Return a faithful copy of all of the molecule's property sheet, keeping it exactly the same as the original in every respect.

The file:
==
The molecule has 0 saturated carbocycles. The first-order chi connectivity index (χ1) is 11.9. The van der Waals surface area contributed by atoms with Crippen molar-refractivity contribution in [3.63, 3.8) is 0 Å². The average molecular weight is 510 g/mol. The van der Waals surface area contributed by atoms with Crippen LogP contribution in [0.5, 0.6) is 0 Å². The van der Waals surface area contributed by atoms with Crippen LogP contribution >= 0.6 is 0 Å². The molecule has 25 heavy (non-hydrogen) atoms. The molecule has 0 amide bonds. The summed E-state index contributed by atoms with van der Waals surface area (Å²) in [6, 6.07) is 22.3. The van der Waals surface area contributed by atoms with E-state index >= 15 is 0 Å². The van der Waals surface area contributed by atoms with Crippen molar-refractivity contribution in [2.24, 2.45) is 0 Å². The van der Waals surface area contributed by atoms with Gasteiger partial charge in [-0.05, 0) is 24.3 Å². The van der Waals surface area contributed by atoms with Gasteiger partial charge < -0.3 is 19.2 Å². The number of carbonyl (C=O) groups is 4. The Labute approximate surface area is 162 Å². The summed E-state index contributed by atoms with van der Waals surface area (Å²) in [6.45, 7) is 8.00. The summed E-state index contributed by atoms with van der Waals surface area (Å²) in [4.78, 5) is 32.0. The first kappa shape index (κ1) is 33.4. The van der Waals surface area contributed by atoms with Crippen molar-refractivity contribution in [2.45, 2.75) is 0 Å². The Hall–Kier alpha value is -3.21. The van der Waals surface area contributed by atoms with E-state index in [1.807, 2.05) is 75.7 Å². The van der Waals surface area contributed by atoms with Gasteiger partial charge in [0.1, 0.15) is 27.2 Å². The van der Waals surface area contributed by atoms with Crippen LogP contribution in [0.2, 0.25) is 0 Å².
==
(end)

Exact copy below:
The molecule has 0 saturated carbocycles. The first-order chi connectivity index (χ1) is 11.9. The van der Waals surface area contributed by atoms with Crippen molar-refractivity contribution in [3.63, 3.8) is 0 Å². The average molecular weight is 510 g/mol. The van der Waals surface area contributed by atoms with Crippen LogP contribution in [0.5, 0.6) is 0 Å². The van der Waals surface area contributed by atoms with Crippen LogP contribution >= 0.6 is 0 Å². The molecule has 25 heavy (non-hydrogen) atoms. The molecule has 0 amide bonds. The summed E-state index contributed by atoms with van der Waals surface area (Å²) in [6, 6.07) is 22.3. The van der Waals surface area contributed by atoms with E-state index >= 15 is 0 Å². The van der Waals surface area contributed by atoms with Crippen molar-refractivity contribution in [2.24, 2.45) is 0 Å². The van der Waals surface area contributed by atoms with Gasteiger partial charge in [-0.05, 0) is 24.3 Å². The van der Waals surface area contributed by atoms with Gasteiger partial charge < -0.3 is 19.2 Å². The number of carbonyl (C=O) groups is 4. The Labute approximate surface area is 162 Å². The summed E-state index contributed by atoms with van der Waals surface area (Å²) in [6.45, 7) is 8.00. The summed E-state index contributed by atoms with van der Waals surface area (Å²) in [4.78, 5) is 32.0. The first kappa shape index (κ1) is 33.4. The van der Waals surface area contributed by atoms with Crippen molar-refractivity contribution in [2.45, 2.75) is 0 Å². The Hall–Kier alpha value is -3.21. The van der Waals surface area contributed by atoms with E-state index in [1.807, 2.05) is 75.7 Å². The van der Waals surface area contributed by atoms with Gasteiger partial charge in [0.1, 0.15) is 27.2 Å². The van der Waals surface area contributed by atoms with Crippen LogP contribution in [0.2, 0.25) is 0 Å².